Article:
But this wasn’t the end of the treatment. Next, the doctor fed the emperor a bowl of earthworm juice—a few days later, he was healed. As a tribute to the night crawlers, the emperor announced a new name for the worms: “Earth Dragons.”

Li Shizhen was also a firm believer in the earthworm’s merits, and noted the creature’s ability to clear internal heat, nourish the lungs and calm asthma, as well as heal aches in joints and skin problems.

Dai Wenjuan, a TCM scholar atShanxiTCMUniversity, explained that earthworms are still widely used. “They can be applied both externally and internally,” she said. “Eating earthworms can treat asthma, swollen joints and rheumatic arthritis. Externally, it will stop allergic skin reactions.”

Yu Fenghai started his first earth dragon farm, Guangxi Bohai Earthworm Cooperative Society, five years ago in a small village inSouthern China’s Guangxi Zhuang Autonomous Region. “We churn out 500 kilos of earthworms every day,” he said, proudly. “Most of them are sold to TCM pharmacies and factories.”

At a pharmacy, one kilo of dried worms sells for about 90 RMB.

Guangxi is not just a hotspot for earthworm farming, but also for earthworm eating. Down there, they’re found in liquor, in pancakes, stir fried with veggies, everywhere.

Farmer Yu’s favorite earthworm recipe is Earth Dragon Soup. To make it, fry200gof earthworms with50gof smashed ginger in a pan with oil. Add one spoon of rice wine and 600ml of cold water and let it boil for half an hour. Add salt to taste.

“Earth Dragon Soup can improve circulation and calm down asthma,” said Yu. “And what’s more, it tastes nice—even better than pork soup!”

Pork soup does taste nice, and it’s a frequently-used mask for the salty taste of sea horse, which is one of the most popular, and most mysterious, TCM ingredients of all—one that even rivals ginseng.

Much like ginseng, sea horses are often used as an aphrodisiac, and to reinforce the kidneys’ yang. As the Guangxi saying goes:

“Eating sea horses

makes an 80-year-old

granddaddy young.”

“Cháng chī hǎimǎ,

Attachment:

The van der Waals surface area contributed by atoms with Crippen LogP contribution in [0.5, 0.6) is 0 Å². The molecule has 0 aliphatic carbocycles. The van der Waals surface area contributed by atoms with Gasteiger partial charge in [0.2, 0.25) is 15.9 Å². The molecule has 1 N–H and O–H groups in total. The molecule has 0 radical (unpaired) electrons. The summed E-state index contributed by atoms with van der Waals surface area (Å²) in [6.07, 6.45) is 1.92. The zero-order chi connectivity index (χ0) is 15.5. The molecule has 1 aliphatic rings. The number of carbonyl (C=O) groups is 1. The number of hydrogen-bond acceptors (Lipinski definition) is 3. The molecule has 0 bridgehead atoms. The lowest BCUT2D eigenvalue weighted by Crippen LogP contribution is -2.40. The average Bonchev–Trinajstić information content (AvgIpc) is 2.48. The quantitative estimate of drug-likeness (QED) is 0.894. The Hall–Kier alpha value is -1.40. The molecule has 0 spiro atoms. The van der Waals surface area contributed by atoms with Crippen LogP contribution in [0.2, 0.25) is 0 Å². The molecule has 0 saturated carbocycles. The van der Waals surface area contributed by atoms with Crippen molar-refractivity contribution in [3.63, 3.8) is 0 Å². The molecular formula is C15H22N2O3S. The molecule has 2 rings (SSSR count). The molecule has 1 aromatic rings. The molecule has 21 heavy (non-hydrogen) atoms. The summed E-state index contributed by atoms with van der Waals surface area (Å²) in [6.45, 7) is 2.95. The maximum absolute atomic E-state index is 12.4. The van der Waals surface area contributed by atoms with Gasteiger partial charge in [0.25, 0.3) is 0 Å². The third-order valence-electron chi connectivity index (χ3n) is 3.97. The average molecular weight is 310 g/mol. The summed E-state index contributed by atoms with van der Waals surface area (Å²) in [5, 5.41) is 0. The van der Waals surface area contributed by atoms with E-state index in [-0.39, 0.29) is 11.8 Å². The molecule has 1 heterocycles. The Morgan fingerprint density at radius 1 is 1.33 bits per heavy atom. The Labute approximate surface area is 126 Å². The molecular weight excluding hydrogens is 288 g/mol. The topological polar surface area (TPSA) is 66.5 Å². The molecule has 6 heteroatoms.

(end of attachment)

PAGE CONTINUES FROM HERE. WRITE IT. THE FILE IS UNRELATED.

bāshí gōnggōng lǎo lái shǎo.”


One legendary fan of the strange equine fish was Emperor Tangminghuang, one of the most popular emperors of China. He ruled from 712 to 756, and drank sea horse-infused liquor in his later years. This was hundreds of years ago, but the fish remains a bestselling tonic. Professor Lu Yannian, of the Chinese Old Age Research Group, suggests middle-aged couples use it regularly to enhance their private lives.

One contemporary enhancer is Neil Zhong, who buys his sea horses in Hong Kong to consume in theUK. He soaks them in 500ml of top-shelf whiskey, and drinks a small cup every night after dinner. While his passport reveals he’s 50 years old, he looks and acts much younger.

“Exercise and sea horse wine are my secrets,” he laughs.

Unwilling to waste even a bit, Zhong chews up the sea horse after emptying a bottle. It’s salty, and has the consistency of squid, but the fish also costs up to 5,000 RMB a kilo.

Others will cook it into a soup with pork and dates, or stew it with pig’s kidneys. You can also take it as a powder or in capsule form.

And yet, be forewarned that sea horses are a slow cure. Dr. Tang Shulan, who does recommend them as a remedy, says, “This isn’t Viagra. It’s a tonic. You have to take it regularly, and don’t expect to see effects in a short time.”

Dr. Bai Xiaofeng bought four, ate them, and saw no effect at all. “Rich people can afford more,” he said, “but I can’t.”

Sea horses are not only expensive, they’re also at risk: it’s reported that 20 million a year are sold for TCM purposes alone. They’re protected in China and only legal when farmed—not when caught in the wild. So before you go on a sea horse binge, stop and think about it.

Maybe you should try ants instead.

Special thanks to the Beijing University of Chinese Medicine Museum.

  • strange
  • qíguài 奇怪
  • snake
  • shé
  • ant
  • mǎyǐ 蚂蚁
  • to bake
  • kǎo
  • A: How can I improve my Chinese?
  • Zěnme tígāo wǒ de zhōngwén? 怎么提高我的中文?
  • B: Eat more tongue!
  • Duō chī diǎn shétou! 多吃点舌头!